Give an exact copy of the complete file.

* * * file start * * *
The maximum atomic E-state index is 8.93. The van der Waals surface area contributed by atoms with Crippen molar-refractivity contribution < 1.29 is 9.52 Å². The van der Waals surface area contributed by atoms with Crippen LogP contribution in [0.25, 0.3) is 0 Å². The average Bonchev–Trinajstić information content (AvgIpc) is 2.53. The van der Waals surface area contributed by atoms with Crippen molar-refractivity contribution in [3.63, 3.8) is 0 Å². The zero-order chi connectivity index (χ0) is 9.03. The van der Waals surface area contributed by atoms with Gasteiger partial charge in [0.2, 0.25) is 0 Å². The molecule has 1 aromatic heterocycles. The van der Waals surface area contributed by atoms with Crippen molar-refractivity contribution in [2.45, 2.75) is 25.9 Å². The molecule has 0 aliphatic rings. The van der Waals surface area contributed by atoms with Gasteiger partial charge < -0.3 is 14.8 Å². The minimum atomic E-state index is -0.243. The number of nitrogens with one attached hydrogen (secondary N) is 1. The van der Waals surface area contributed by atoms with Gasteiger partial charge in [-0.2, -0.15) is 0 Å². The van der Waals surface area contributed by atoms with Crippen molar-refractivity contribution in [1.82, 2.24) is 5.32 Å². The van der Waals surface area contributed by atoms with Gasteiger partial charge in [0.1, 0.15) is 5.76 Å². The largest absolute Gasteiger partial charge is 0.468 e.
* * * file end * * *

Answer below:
The maximum atomic E-state index is 8.93. The van der Waals surface area contributed by atoms with Crippen molar-refractivity contribution < 1.29 is 9.52 Å². The van der Waals surface area contributed by atoms with Crippen LogP contribution in [0.25, 0.3) is 0 Å². The average Bonchev–Trinajstić information content (AvgIpc) is 2.53. The van der Waals surface area contributed by atoms with Crippen molar-refractivity contribution in [3.63, 3.8) is 0 Å². The zero-order chi connectivity index (χ0) is 9.03. The van der Waals surface area contributed by atoms with Gasteiger partial charge in [0.2, 0.25) is 0 Å². The molecule has 1 aromatic heterocycles. The van der Waals surface area contributed by atoms with Crippen molar-refractivity contribution in [2.45, 2.75) is 25.9 Å². The molecule has 0 aliphatic rings. The van der Waals surface area contributed by atoms with Gasteiger partial charge < -0.3 is 14.8 Å². The minimum atomic E-state index is -0.243. The number of nitrogens with one attached hydrogen (secondary N) is 1. The van der Waals surface area contributed by atoms with Gasteiger partial charge in [-0.2, -0.15) is 0 Å². The van der Waals surface area contributed by atoms with Crippen molar-refractivity contribution in [1.82, 2.24) is 5.32 Å². The van der Waals surface area contributed by atoms with Gasteiger partial charge in [0.1, 0.15) is 5.76 Å². The largest absolute Gasteiger partial charge is 0.468 e.